I was on the 3rd big climb of the day before there was enough light for me to stop and stuff it into my pack. Instant relief.
Big target from there was Garanon – about 83k and the site of the big aid station with hot food and a drop bag if you were doing it unsupported (as I was). They did a very un-rushed kit check before searching for my drop bag (it was there apparently). 5 minutes later it appeared. I decided then it was worth spending some time to eat properly, sort out my stuff and prepare for the last 50K. I chatted with a lovely American woman (Hoka team athlete) who had to withdraw with sickness a few stages into the race. We joked, she helped me sort some food and it lifted my spirits. As they say, good people run.
Straight out of Garanon is a pretty steep climb to the highest point on the course at around 2,000m. From there (if you believed the profile illustration) it was pretty much all downhill other than a few short ups.
At this point all other runners doing the shorter distances were all on the course. Nice to see some other people about but at times hard to get past – either running in groups, with iPods or just not willing to yield. Time to ban ipods on courses like this organisers!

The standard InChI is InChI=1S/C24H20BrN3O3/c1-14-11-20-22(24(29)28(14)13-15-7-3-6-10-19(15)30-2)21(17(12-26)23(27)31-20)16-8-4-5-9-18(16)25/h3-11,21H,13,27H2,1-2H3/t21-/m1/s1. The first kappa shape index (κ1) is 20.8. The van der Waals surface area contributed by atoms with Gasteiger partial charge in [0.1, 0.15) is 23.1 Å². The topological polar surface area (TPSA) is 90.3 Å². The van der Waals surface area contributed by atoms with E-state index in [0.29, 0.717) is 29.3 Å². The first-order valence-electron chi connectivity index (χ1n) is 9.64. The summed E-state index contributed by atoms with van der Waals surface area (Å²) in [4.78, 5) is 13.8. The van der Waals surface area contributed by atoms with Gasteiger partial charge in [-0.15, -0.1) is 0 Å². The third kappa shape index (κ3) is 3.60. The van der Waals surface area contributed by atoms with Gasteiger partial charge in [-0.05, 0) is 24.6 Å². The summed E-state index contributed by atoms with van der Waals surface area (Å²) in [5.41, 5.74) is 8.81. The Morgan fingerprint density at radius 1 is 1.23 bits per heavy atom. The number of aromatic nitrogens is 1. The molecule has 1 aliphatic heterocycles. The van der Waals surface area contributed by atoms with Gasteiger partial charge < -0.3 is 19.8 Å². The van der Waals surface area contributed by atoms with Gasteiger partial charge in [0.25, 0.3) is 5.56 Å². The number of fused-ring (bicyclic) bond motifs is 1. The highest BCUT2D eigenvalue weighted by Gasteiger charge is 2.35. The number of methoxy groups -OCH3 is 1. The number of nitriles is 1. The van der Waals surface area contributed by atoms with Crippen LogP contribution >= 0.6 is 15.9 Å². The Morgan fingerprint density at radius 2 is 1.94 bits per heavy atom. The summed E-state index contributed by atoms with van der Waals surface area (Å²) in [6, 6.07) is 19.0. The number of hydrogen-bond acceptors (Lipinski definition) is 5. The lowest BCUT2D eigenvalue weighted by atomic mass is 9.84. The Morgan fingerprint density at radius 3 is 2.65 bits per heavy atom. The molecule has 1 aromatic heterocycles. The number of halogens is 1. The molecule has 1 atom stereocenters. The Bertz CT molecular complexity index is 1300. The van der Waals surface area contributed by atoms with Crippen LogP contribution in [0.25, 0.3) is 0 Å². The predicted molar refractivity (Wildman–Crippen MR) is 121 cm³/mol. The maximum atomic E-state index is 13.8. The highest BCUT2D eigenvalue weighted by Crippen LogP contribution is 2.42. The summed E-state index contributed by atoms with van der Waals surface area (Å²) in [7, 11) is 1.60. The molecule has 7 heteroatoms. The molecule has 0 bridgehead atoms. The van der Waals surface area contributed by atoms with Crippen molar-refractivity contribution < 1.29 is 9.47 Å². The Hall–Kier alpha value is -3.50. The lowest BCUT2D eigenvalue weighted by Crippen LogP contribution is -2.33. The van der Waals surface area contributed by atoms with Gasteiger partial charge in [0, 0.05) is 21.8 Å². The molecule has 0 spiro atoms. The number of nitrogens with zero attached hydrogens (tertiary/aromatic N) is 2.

On the crazy steep descent to Arterea there were trains of runners clearly not comfortable with the steep and deep rocky terrain and you had to get pretty forceful with shouts to have any chance of passing. I felt really good on the most technical descent and no-one passed me there. Before I knew it I was near the bottom and the penultimate aid station. I heard a shout from a noisy crowd and picked out my mum (they’d managed to drive up). I ran on, my dad handed me some water and I went in to the aid station to refill my bottles. Was nice to know someone was looking out for me.
It was getting hot by this point but I’d stuck with Osmo and solids the whole race without issue so had to pretend I hadn’t noticed the giant Coke dispenser. More fruit and nuts and I was off again to finish the thing.